Wednesday, 23 November 2011
Identification of a Woman
Starring: Tomas Milian, Daniela Silverio, Christine Boisson
By Alan Bacchus
The great Italian modernist master known for beguiling cinema teasers like L’Avventura and Blow Up was 72 when he made this film. It has the makings of a 70-year-old, waning in creativity but still virile enough to titillate us with healthy doses of graphic Italian sex and a disconnected storyline that fits into his career of narrative ambiguities.
There is a strong connection to Fellini’s 8½ here too, with Antonioni’s lead character, Niccolo, like Fellini’s Guido, at a creative impasse, wandering through various affairs trying to connect emotionally with a woman and find a new leading lady for his next film. But is this really what the film is about? At the beginning, Antonioni sets up a mystery of sorts. Early on, after courting a very sexual female socialite called Mavi, Niccolo is threatened by a man advising him to stay away from her. The threat both angers and intrigues Niccolo, who sets off on a journey with Mavi to uncover the identity of the jealous other man.
Midway through, Antonioni crafts his key set piece, a suspenseful chase of sorts in a fog-enshrouded stretch of highway. It’s a lengthy sequence that plays as a metaphor for the murky background of Mavi, as well as Antonioni’s fascination with oblique narratives and loose-ended storytelling.
This film is no exception. Shortly after the fog sequence Mavi inexplicably disappears herself – the victim of the threatening man, perhaps? As expected, Antonioni provides little explanation or closure in this regard. Nor do we require this from him. Antonioni paints a vivid portrait of Niccolo, his leading man, as a sexually liberated middle-aged man with the most confident and casual sex life I’ve seen on screen in a while.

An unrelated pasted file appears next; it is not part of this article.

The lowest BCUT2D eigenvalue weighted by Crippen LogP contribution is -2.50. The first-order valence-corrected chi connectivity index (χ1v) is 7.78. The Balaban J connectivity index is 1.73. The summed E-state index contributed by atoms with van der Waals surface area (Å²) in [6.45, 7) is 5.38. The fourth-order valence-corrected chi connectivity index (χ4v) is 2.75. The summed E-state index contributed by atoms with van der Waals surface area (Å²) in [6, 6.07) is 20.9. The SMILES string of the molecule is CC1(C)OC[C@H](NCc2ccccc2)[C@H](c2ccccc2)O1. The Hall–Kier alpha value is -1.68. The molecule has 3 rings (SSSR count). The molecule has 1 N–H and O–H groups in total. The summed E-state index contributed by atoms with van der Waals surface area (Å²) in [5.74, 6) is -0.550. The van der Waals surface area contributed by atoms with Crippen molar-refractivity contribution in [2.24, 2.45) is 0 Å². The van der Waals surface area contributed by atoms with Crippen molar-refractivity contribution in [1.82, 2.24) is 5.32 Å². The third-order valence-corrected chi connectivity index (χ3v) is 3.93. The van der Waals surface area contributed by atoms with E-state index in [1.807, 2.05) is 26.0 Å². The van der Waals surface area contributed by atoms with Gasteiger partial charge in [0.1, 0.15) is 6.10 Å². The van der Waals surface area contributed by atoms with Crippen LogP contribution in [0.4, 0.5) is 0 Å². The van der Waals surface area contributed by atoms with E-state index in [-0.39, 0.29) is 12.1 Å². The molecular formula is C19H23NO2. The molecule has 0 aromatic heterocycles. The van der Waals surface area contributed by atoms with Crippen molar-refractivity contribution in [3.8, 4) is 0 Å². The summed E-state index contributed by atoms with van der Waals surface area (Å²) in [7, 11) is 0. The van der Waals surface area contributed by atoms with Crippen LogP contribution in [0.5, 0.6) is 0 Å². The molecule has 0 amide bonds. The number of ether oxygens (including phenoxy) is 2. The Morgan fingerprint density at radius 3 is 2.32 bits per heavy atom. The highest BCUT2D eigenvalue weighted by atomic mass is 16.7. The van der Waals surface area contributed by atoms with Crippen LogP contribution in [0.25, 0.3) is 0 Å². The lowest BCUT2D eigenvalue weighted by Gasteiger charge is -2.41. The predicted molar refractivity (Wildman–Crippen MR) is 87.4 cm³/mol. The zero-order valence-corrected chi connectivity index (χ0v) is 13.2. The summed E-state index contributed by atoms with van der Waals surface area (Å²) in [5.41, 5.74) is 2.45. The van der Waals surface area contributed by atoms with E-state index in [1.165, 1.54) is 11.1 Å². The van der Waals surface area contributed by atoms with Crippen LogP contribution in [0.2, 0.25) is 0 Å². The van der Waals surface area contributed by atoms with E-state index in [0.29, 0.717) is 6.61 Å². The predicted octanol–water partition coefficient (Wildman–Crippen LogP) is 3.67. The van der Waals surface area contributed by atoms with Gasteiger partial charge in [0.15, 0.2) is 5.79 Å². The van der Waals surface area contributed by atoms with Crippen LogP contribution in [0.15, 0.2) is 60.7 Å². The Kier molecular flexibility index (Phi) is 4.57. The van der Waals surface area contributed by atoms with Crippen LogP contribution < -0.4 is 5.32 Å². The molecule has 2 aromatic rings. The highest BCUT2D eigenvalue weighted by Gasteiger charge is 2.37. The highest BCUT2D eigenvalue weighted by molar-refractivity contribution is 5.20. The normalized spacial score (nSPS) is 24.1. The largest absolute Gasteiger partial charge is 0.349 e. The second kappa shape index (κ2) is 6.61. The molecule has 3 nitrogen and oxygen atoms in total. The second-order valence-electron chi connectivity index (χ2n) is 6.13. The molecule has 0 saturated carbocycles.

It’s mildly hilarious watching Niccolo approach female strangers with such casual candor. In one scene with a young girl at a swimming pool the gal admits to him in a matter of seconds that her favourite sexual position is masturbation. And yet this admission doesn’t phase Niccolo, who coolly accepts the statement like he’s working on a research project on the female mind and soul. He doesn’t bed the girl from the swimming pool, but he does find gratification with Ida, a comparatively demure actress who is still sexually vivacious and confident. Oh, to be Italian.
This film was also ‘celebrated’ for its sexual explicitness, and indeed we're treated to some truly eye-popping sexual acts and body positions. It also feature some extraordinarily aggressive kissing, which, under Antonioni’s direction, seems to have actor Tomas Milan attacking his partner’s mouth like a feral animal. It’s a head turner for sure. But hey, it’s Italy!
Niccolo’s relationship with Ida plays out more conventionally than the brainteaser plotting of Mavi and the mystery man. By the end, a strong theme of man’s inability to connect with women – or at least Antonioni’s inability to connect with women - develops. And Niccolo’s rejection of Ida in the end resounds with quiet tragedy. That is until a truly bizarre finale (even for Antonioni) when he indulges in a loopy science fiction dream sequence featuring Niccolo blasting into space toward the sun in an asteroid-shaped spaceship. But hey, Antonioni was 72 when he made this. By this time, like Jean-Luc Godard in the present, his career had given him carte blanche to do whatever he wanted.
Identification of a Woman is available on Blu-ray from The Criterion Collection.